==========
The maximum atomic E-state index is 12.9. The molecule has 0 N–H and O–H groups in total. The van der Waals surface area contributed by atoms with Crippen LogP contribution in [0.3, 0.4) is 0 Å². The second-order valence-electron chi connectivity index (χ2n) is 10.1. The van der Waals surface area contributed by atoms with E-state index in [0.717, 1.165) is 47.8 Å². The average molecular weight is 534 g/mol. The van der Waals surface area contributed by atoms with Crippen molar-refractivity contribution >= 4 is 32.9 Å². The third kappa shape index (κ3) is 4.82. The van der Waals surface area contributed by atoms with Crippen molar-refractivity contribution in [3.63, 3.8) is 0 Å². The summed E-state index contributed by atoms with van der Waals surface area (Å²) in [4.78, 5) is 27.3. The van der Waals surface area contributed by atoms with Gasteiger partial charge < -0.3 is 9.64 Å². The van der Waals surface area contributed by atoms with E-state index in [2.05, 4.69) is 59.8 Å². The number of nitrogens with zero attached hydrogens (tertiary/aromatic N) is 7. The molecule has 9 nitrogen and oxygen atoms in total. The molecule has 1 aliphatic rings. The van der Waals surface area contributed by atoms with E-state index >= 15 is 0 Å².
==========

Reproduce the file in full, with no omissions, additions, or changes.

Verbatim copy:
The maximum atomic E-state index is 12.9. The molecule has 0 N–H and O–H groups in total. The van der Waals surface area contributed by atoms with Crippen LogP contribution in [0.3, 0.4) is 0 Å². The second-order valence-electron chi connectivity index (χ2n) is 10.1. The van der Waals surface area contributed by atoms with E-state index in [0.717, 1.165) is 47.8 Å². The average molecular weight is 534 g/mol. The van der Waals surface area contributed by atoms with Crippen molar-refractivity contribution >= 4 is 32.9 Å². The third kappa shape index (κ3) is 4.82. The van der Waals surface area contributed by atoms with Crippen molar-refractivity contribution in [3.63, 3.8) is 0 Å². The summed E-state index contributed by atoms with van der Waals surface area (Å²) in [4.78, 5) is 27.3. The van der Waals surface area contributed by atoms with Gasteiger partial charge < -0.3 is 9.64 Å². The van der Waals surface area contributed by atoms with E-state index in [2.05, 4.69) is 59.8 Å². The number of nitrogens with zero attached hydrogens (tertiary/aromatic N) is 7. The molecule has 9 nitrogen and oxygen atoms in total. The molecule has 1 aliphatic rings. The van der Waals surface area contributed by atoms with E-state index >= 15 is 0 Å².